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That’s a common reaction, but smart contractors know there are many levels of violence that can occur in the workplace, and they take precautions to ensure their employees are safe, whether in the office or in the field.
The National Institute for Occupational Safety and Health estimates that the cost for a workplace homicide is $800,000-$850,000.
“The reality is where you have any group of employees, it can happen,” said W. Barry Nixon, executive director and founder of the National Institute for the Prevention of Workplace Violence Inc. “Wherever there are people, there can potentially be workplace violence.”
And that includes people at companies of all sizes. According to Nixon, “Smaller guys roll the dice and tend to think, ‘It won’t happen here.’ But the impact on a smaller employer is greater.”
Contractors of all sizes should be aware of the risks their employees are exposed to and take steps to prevent conflict among internal staff, as well as with outside customers.
Nixon explained that while workplace homicides are most widely reported by the media, there is a broader definition of workplace violence that employers need to be familiar with. This includes assaults and homicides, but also disruptive, aggressive, hostile, or emotionally abusive behaviors that generate anxiety and a perceived risk of physical, emotional, and/or psychological harm to individuals.
Putting an effective policy in place that clearly states that these types of behavior are unacceptable is a good starting point.
According to Narissa Rampey, owner and human resource manager of Air Assurance Co., Broken Arrow, Okla., “We have a section in our company handbook about workplace violence that addresses it, mentioning that we expressly prohibit any acts or threats of violence by a team member against any other team member in or about the facilities or elsewhere at any time, and that the company will not condone such actions against coworkers, customers, vendors, or visitors.”
She continued, “The policy states that law officials may be called and anyone engaging in such behavior will be subject to disciplinary action, up to and including discharge. There is also a ‘duty to warn’ their supervisors or HR coordinator of any suspicious situations or incidents they observe or are aware of that appear problematic.”
Eric Knaak, vice president of operations, Isaac Heating & Air Conditioning Inc., Rochester, N.Y., said, “Our HR department has had formal and informal presentations on harassment and sexual harassment in the office, so that things do not escalate to the aggressive status. Our employee manual has a section on violence in the workplace, and it clearly outlines the definition and the actions to be taken if there is a concern or an incident.”
At Mechanical Services Inc. of Central Florida, Orlando, Fla., service manager Dennis M. Purvis said, “We have a zero tolerance policy on violence. Acts of violence are not tolerated and are cause for instant dismissal.”
Matthew Kuntz, vice president, Jupiter Tequesta Air Conditioning & Heating Inc., Jupiter, Fla., also noted that his company’s handbook outlines a zero-tolerance policy for aggressive behavior.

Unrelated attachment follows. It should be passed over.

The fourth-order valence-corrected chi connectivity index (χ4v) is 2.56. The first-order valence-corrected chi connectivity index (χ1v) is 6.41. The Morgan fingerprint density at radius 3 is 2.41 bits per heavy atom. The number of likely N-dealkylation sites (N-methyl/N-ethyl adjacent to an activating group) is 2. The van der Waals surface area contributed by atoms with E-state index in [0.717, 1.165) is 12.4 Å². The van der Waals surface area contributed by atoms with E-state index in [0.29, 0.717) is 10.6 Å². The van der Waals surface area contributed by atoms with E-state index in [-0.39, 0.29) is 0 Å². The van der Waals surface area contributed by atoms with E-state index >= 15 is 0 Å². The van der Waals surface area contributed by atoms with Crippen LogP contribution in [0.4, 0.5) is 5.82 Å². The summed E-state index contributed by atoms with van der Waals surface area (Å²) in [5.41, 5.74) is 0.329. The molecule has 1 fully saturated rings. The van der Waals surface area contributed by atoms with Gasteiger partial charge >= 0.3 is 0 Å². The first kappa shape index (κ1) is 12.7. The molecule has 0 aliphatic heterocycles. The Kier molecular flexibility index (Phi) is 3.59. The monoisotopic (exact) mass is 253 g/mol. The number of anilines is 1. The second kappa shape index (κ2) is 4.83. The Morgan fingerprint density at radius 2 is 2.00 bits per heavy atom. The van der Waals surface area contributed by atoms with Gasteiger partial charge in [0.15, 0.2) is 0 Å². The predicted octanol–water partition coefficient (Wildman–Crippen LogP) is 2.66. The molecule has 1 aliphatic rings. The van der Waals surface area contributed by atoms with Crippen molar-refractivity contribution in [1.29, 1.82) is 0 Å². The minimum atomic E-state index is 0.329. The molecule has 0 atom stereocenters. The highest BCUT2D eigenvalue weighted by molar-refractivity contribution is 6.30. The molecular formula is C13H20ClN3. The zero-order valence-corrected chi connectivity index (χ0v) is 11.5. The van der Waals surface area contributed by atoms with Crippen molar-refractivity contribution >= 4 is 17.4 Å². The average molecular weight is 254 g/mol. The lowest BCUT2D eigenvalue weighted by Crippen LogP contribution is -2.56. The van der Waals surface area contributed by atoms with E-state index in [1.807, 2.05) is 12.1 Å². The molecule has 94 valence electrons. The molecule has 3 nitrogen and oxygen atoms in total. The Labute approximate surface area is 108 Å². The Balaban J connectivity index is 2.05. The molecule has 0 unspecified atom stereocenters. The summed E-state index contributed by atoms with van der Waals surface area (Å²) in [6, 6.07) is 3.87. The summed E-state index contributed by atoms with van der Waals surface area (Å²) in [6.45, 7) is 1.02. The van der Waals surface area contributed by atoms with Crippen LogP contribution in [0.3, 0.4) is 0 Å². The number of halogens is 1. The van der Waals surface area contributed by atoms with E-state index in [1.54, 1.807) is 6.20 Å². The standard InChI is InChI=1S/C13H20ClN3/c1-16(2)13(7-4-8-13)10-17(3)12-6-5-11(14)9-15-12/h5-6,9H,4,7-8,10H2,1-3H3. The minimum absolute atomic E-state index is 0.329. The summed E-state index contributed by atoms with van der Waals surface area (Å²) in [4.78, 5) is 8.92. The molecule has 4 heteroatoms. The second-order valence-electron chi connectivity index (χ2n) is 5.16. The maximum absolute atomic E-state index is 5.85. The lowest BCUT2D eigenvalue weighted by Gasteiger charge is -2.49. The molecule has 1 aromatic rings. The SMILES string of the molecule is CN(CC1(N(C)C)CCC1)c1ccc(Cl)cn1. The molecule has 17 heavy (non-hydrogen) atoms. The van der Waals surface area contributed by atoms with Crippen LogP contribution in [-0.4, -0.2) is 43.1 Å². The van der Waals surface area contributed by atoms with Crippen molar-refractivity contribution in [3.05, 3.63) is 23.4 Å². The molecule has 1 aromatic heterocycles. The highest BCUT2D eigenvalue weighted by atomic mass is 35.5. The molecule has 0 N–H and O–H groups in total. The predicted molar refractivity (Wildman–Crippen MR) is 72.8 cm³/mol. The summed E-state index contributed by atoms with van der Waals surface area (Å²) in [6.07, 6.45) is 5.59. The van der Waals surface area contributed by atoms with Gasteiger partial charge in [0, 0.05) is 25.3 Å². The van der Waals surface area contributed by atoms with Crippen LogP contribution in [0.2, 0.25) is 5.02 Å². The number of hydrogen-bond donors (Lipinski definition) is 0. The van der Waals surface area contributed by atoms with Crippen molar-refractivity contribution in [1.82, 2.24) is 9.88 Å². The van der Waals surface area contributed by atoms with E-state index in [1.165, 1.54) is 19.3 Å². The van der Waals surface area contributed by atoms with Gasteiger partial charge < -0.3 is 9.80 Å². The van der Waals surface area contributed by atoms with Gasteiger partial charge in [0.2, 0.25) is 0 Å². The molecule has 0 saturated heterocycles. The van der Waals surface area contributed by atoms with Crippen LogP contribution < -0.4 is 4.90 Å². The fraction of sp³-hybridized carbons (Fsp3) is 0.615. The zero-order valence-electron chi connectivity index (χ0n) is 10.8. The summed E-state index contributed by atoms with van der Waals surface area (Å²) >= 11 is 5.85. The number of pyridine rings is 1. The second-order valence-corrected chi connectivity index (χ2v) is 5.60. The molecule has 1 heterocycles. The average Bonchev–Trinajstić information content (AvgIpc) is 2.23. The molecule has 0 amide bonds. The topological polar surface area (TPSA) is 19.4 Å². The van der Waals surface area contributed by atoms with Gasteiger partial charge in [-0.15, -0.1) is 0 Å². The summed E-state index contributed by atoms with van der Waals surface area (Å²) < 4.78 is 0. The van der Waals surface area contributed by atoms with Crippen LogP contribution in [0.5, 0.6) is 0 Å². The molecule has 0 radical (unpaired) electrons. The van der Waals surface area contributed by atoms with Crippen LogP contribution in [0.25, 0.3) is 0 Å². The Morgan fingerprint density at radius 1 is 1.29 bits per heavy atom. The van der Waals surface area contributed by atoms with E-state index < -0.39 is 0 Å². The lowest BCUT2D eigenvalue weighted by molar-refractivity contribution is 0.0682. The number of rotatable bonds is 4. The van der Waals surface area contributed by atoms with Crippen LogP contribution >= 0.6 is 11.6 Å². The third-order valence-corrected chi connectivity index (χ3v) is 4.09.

According to Aaron York Sr. of Aaron York’s Quality Air, Indianapolis, it is the responsibility of company leaders to create an environment of respect in the workplace that prevents the kinds of employee conflict that could escalate to violence. “Our opinion is that appropriate policies and management leadership can work wonders in avoiding such,” he said. “We try to be alert to any frictions that might be around and cap them before they pop up.”
York added that fostering respect for differing opinions is important. “When we respect one another and readily give ear to what others think, it is much easier to disagree agreeably. The fires must be snuffed out as sparks before the flames present themselves. The Bible says it very well in Matthew 7:12; ‘So in everything, do to others what you would have them do to you.’ Surely seems like a good and effective policy to me.”
Some contractors also follow up their policies with training. Rampey said the staff at Air Assurance Co. has watched videos about preventing workplace violence and attended a presentation from an outside consultant. “It’s always a good investment,” she said.
In addition, Rampey said that her company has begun to establish a ‘no-triangle’ approach to solve staff issues. “This is where someone gets upset and goes to another outside person in the office to ‘air’ their complaints and then others are upset and the issue grows — instead of going directly to the person involved and solving the incident immediately and peaceably,” she explained. “We are outsourcing some training on this in the upcoming months.”
Knaak noted that employees at Isaac Heating & Air Conditioning have also received training preventing workplace violence, particularly noting that it included a discussion of the signs of potential violent behavior. “This was a good investment in that it made our team aware of the signs, and it helps to show people that there is someone to talk to if you are ever concerned for your safety,” he said. (For more details on warning signs of potential violence, see the sidebar above.)